Frequently Asked Questions

If your question is not listed here, please email us at with yours!

How do I book an assessment?

Please refer to our booking page, and ring the office (03-381-5383) if you have further questions

My child’s Dyslexia is not being catered for at their secondary school. What could I do?

The assessment report has conclusions and recommendations that should be shared with all his/her teachers. Many students benefit when the recommendations listed are carried out. The school should keep the full report in your child’s file and entered in their Special Needs Register. These are some things you could do:

  • Communicate with the school about trialing Special Assessment Conditions with your child (e.g. SAC; reader/ writer or computer) in Year 9-10. This would allow her to be ready to use SAC for NCEA exams if warranted.
  • Continue to have a tutor to address your child’s SLD needs, and ask the school how they can assist.
  • Some links that you could refer your child’s teacher: Adapting Curriculum on our Resource page and The Dyslexia Foundation
  • Check-in with your child. There are many good clips on Youtube about coping with Dyslexia and how it doesn’t mean that the student is any less bright. In fact, they often have other ‘gifts!


I’m a teacher and I’ve tried to implement the findings according to the report however feel that the recommendations were quite generalised. Are there any specific learning strategies I could work on with the student?

There are generally two segments to the recommendations provide in the report.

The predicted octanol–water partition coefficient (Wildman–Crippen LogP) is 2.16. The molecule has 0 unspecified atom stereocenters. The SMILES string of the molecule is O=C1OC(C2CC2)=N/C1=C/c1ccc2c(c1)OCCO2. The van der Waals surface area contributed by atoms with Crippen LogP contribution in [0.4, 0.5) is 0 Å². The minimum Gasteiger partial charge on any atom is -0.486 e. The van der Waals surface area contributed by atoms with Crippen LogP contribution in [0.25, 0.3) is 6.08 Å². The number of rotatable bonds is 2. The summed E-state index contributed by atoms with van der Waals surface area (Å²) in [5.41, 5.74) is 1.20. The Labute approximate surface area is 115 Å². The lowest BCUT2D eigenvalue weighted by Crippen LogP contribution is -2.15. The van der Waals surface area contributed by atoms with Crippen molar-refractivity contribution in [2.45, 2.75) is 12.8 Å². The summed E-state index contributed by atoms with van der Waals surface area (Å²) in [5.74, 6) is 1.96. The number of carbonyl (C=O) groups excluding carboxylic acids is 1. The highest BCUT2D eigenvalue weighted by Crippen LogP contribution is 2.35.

• The first part (usually after summarising the student’s strengths and weaknesses) provide guidance for intervention, carried out by a trained specialist teacher, such as specific programmes to teach phonic systematically or touch-typing lessons. At times there may be specific programmes included, however, they are there as examples as we acknowledge that teachers may have different resources available to them.

  • The second part of the recommendation is listed as ‘accommodations’. Some are necessarily of a general nature as there are many variables in each child’s situation. We cannot presume to tell the teacher what will work specifically in their class. Each teacher should keep our advice in mind and use their professional judgement as to what will best achieve the outcomes for the child.

Please visit the Resources page on our website for more information and recommended website. The Dyslexia Foundation also has some great resources to help teachers.

Are phonics really important?

A: The short answer is Yes.

This is a great summary that answers this question.

What is expected from students/parents or school when they are applying for a reader/writer for a secondary school pupil?

A: The NZQA website has detailed information on this.

In summary, the school needs to gather evidence to support their application to NZQA. It can be a formal assessment from a Registered Psychologist or Class-C Assessor. However, the school could, and often should, gather school evidence as well: such as a timed writing sample, spelling test results, results from standardised reading tests, and teacher/SENCO opinion based on trials of reader/writer (or other special assessment condition) in Yr 9-10.

Your child’s school should be able to tell you what they require to convince NZQA that your child needs special assessment conditions. There will be a person at the school who is responsible for making these applications.

Is there a link between SLD and Executive Functions?

A: As described on

“Trouble with executive skills isn’t a diagnosis or a learning disability on its own. But it’s a common problem for kids who learn and think differently. All kids with ADHD have difficulties with executive function. And many kids with SLDs have challenges in some executive skills”.

Certainly, in many cases of SLD we have seen difficulties in varying degrees and combinations of all three of the main areas identified:

  1. Working memory
  2. Cognitive flexibility (also called flexible thinking)
  3. Inhibitory control (which includes self-control)